However, courts may find that limited partners may require more protection because, by definition, they have limited management rights whereas the members of an LLC have more participation The general partner owes limited partners the duties of loyalty and care. In terms rights in management and greater control over the conduct of the LLC manager. [Ribstein and Keatinge on Limited Liability Companies, 9.09]

PARTICIPATION IN MANAGEMENT. The participation of limited partners in the management of a limited partnership can result in a loss of limited liability protection for that limited partner. [RULPA 303] No similar restriction exists on the ability of LLC member can participate in the management and of the LLC. All LLC members can participate in the management and control of the LLC, as members or as managers. [Uniform Act 301]

RULPA has been revised, and the revision adopted by several states allows greater participation by limited partners in the management of the limited partnership.

An LLC has More Flexibility

Nevertheless, LLCs provide greater control, limited liability to all members, and are simpler to form and maintain.

The degree of participation in management has an impact on the degree fiduciary duties that partners in a limited partnership and LLC members have between each other. Since limited partners do not have management rights, the degree of fiduciary duties owed by them to others is not as great as that of members in a LLC. For example, limited partners may not be required to alert partners of a business opportunity, which has a bearing on partnership operations. [In re Villa West Associates, 193 BR 587 (D Kan 1996) (acquisition by limited partner of partnership indebtedness which reduces that partner’s liability on a guarantee relative to other partners without alerting other partners of the opportunity was not a breach of fiduciary duty)]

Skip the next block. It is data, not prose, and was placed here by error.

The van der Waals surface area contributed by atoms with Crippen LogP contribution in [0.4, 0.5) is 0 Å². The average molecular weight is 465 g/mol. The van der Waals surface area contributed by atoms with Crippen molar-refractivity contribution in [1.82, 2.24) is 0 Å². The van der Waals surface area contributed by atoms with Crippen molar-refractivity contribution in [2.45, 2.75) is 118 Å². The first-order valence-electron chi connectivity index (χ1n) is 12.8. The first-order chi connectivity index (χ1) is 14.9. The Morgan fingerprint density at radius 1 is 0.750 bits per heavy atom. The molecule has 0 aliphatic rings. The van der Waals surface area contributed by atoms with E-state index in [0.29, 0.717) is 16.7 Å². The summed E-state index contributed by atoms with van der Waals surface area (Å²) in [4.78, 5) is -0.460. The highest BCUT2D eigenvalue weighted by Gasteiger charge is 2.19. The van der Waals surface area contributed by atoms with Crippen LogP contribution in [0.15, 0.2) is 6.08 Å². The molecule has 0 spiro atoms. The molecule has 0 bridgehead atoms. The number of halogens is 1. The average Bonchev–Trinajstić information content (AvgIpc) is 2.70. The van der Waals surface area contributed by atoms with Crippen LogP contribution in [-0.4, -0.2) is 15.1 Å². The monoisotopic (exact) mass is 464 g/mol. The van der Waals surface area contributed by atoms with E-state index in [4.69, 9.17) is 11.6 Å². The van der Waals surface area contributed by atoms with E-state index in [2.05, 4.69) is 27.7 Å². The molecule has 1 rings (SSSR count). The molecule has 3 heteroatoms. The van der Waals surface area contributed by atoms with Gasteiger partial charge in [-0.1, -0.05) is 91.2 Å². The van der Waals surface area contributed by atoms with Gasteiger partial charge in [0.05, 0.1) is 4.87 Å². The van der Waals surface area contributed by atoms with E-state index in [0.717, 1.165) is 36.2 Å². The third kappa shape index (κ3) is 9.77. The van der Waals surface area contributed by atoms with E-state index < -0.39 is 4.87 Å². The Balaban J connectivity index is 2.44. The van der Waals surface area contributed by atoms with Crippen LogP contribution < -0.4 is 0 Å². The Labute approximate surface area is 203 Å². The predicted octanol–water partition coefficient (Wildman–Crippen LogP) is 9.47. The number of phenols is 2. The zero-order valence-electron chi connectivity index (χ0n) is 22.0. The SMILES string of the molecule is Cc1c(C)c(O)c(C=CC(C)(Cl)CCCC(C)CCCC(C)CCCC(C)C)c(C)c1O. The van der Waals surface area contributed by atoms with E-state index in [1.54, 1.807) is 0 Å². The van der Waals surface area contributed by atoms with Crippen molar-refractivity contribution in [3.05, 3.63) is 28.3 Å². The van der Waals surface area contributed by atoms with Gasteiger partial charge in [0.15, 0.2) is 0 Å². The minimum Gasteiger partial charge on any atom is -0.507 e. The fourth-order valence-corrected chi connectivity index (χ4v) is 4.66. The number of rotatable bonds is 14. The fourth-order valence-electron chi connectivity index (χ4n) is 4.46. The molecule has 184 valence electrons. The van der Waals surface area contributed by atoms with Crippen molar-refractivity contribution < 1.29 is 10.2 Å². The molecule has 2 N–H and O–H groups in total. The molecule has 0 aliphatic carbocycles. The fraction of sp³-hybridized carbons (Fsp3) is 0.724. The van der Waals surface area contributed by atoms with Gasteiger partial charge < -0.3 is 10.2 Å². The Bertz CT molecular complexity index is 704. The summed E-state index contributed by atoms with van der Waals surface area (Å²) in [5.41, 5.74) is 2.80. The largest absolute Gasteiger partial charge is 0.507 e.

To satisfy the minimum interest test, the general partners collectively must have at least a 1 percent interest "in each material item of partnership income, gain, loss, deduction, or credit… at all times during the existence of the partnership, and the partnership agreement must expressly so provide." The limited partnership does not violate this representation by temporary lapses in compliance and failures to comply due to conformance with Code Section 704(b) or 704(c). Revenue Procedure 89-12 [1989-1 CB 798] reduces the minimum interest test for limited partnerships with total capital contributions exceeding $50 million.

Revenue Procedure 89-12 also provides that, the general partners taken together must maintain a minimum capital account balance equal to the lesser of: 1 percent of the total positive capital account balances of the limited partnership, or $500,000. A general partner does not have to satisfy this test, if the general partner renders or will render substantial services to the partnership in his, her, or its capacity as a general partner, apart from services for which they are compensated with Code Section 707(c) guaranteed payments.

Because an LLC by statue has the corporate characteristic of limited liability (as defined by the IRS), only in certain circumstances, prior to the effectiveness of the "check-the-box" rules, was any member of an LLC required to represent that it had a minimum net worth or was entitled to a prescribed minimum allocation of the LLC’s income.